Modulation

IntroductionEdit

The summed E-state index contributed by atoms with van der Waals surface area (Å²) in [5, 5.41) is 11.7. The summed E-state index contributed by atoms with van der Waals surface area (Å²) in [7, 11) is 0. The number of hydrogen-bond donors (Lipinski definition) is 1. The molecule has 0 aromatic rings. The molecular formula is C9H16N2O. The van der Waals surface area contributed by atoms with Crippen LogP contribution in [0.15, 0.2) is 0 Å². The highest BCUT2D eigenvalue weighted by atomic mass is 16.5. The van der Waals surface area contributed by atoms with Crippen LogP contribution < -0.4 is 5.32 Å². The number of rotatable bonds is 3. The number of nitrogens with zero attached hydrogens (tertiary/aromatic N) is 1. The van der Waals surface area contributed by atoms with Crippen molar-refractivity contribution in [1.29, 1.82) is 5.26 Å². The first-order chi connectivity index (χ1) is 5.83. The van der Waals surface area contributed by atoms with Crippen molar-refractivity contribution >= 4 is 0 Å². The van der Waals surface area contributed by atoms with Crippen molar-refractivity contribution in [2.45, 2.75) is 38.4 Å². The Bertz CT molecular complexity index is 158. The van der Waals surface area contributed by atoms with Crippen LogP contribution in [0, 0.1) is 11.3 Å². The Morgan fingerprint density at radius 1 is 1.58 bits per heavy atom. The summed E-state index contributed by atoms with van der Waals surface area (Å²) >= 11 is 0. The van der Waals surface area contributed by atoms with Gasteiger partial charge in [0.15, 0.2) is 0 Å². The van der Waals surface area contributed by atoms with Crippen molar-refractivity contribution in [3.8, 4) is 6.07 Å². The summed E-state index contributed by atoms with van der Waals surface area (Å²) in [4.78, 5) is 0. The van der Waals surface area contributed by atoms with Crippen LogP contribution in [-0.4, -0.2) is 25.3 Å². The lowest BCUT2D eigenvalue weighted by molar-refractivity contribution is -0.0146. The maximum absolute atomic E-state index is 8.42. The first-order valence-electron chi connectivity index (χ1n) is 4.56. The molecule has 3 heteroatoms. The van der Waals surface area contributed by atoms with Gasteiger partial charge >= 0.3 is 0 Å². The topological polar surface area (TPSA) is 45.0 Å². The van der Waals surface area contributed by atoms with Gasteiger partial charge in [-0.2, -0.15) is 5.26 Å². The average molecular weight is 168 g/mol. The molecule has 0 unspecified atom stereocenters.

The purpose of a communication systems is to transmit information-bearing signals through a communication channel separating the transmitter from the receiver. Information-bearing signals are also referred to as baseband signals. The term baseband is used to designate the band of frequencies representing the original signal as delivered by a source of information. The proper use of the communication channel requires a shift of the range of baseband frequencies into other frequency ranges suitable for transmission, and a corresponding shift back to the original frequency range after reception. For example, a radio system must operate with frequencies of 30 kHz and upward, whereas the baseband signal usually contains frequencies in the audio frequency range, and so some form of frequency-band shifting must be used for the system to operate satisfactorily. A shift of the range of frequencies in a signal is accomplished by using modulation, which is defined as the process by which some characteristic of a carrier is varied in accordance with a modulating wave (signal). A common form of the carrier is a sinusoidal wave, in which case we speak of a continuous-wave modulation1 process. The baseband signal is referred to as the modulating wave, and the result of the modulation process is referred to as the modulated wave. Modulation is performed at the transmitting end of the communication system. At the receiving end of the system, we usually require the original baseband signal to be restored. This is accomplished by using a process known as demodulation, which is the reverse of the modulation process.